Ballard is a fundamentally urban writer focusing on the contemporary urbanity in which the “urbs” often absorbs “civitas” to lead us to the emergence of chaos in Crash or High-Rise. Above all, his is a gaze marked by a state of mind: the lucidity of one who refuses to reap the consolations humankind constructs for itself, of one who refuses to divert attention from the piles of bodies, wreckage and frustrations humans generate, of one who, in the end, is always able to find the viewpoint that illuminates, unexpectedly, the perception of the situation. Ballard isn’t a pessimist. He is a conscious hyperrealist. And his presumed strangeness stems from difficulties in empathising with his gaze. There are readers who don the Ballardian reading glasses straightaway and others who only see a blur. And there’s almost nothing we can do about it. Ballard’s gaze is like Christian grace: you either have it or you don’t.

Be that as it may, the CCCB is putting Ballard centre stage to provide a different view of a world in which the real forces – the ones that weave together normativity and experience – aren’t always patently obvious. During the preparation of the exhibition I was able to enter into correspondence with the author. After his initial willingness, he gradually shifted to voice his reservations – which were always expressed with British elegance – as if, as the project began to take shape, he felt a growing need to distance himself from it. He would probably prefer it if other people told the story so as to avoid being trapped within it, in order to look, with a Ballardian gaze, at this particular story about his work, without having contaminated it beforehand. Or to put to the test our ability to don the Ballardian reading glasses and not see darkness. Sadly, his illness has worsened over the past few months and the last thing I heard is that he won’t be able to come to the exhibition. We’ll probably never know how Ballard views this exercise in Ballardoscopy.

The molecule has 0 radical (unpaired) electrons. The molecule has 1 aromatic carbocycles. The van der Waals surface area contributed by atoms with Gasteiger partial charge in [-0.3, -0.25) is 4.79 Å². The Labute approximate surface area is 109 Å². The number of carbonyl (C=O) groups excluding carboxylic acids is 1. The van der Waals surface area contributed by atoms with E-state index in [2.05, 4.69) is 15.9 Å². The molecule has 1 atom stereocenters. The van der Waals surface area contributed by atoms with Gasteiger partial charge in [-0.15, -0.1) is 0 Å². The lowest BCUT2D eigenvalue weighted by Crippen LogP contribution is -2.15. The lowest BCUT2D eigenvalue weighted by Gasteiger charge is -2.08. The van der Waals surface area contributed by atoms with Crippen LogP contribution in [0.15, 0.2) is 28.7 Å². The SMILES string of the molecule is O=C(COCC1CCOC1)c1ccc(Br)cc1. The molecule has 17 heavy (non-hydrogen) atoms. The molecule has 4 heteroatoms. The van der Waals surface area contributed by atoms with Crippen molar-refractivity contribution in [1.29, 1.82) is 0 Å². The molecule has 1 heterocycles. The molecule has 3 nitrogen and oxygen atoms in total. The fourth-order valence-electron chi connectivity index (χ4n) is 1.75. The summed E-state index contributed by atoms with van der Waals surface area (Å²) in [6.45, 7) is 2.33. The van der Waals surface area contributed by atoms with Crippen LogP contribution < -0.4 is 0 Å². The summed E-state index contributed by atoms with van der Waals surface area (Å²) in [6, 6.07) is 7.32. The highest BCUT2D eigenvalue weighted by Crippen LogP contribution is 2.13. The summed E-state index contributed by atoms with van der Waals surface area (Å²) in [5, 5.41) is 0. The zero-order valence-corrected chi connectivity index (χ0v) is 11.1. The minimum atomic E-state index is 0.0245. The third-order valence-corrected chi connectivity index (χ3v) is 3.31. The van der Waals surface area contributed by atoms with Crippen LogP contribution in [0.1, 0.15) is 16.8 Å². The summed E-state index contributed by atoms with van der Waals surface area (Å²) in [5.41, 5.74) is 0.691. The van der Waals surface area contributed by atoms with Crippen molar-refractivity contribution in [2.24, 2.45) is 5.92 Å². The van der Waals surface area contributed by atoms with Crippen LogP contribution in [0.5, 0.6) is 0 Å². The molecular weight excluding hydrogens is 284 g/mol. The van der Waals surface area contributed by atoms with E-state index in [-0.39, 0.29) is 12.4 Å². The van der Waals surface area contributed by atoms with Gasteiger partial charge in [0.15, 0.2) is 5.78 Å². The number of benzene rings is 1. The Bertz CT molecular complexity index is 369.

2008, Josep Ramoneda, Director of the CCCB.


+ New Millennial Autopsy
+ Autopsy of the New Millennium: Press Release

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5 Responses »

  1. Brilliant little promotional video. And featuring probably my favourite song of all time – well spotted, Simon. Windowlicker is THE song to randomly drive your car to at night; but watch out, it makes you drive fast.

    Ballard and Barcelona – what a combo. Pity I’ve been on holiday.

  2. Come and join us in October for Kosmopolis, Ian!

  3. I’ll give it some serious thought, Simon. I’m overly conscious of being only a dilettente, and I wouldn’t want to be out of my depth.

  4. Que? How would spectating at a conference/exhibition put you out of depth?

  5. Join the party, Ian! I’m also hoping to be in Barca during Kosmopolis.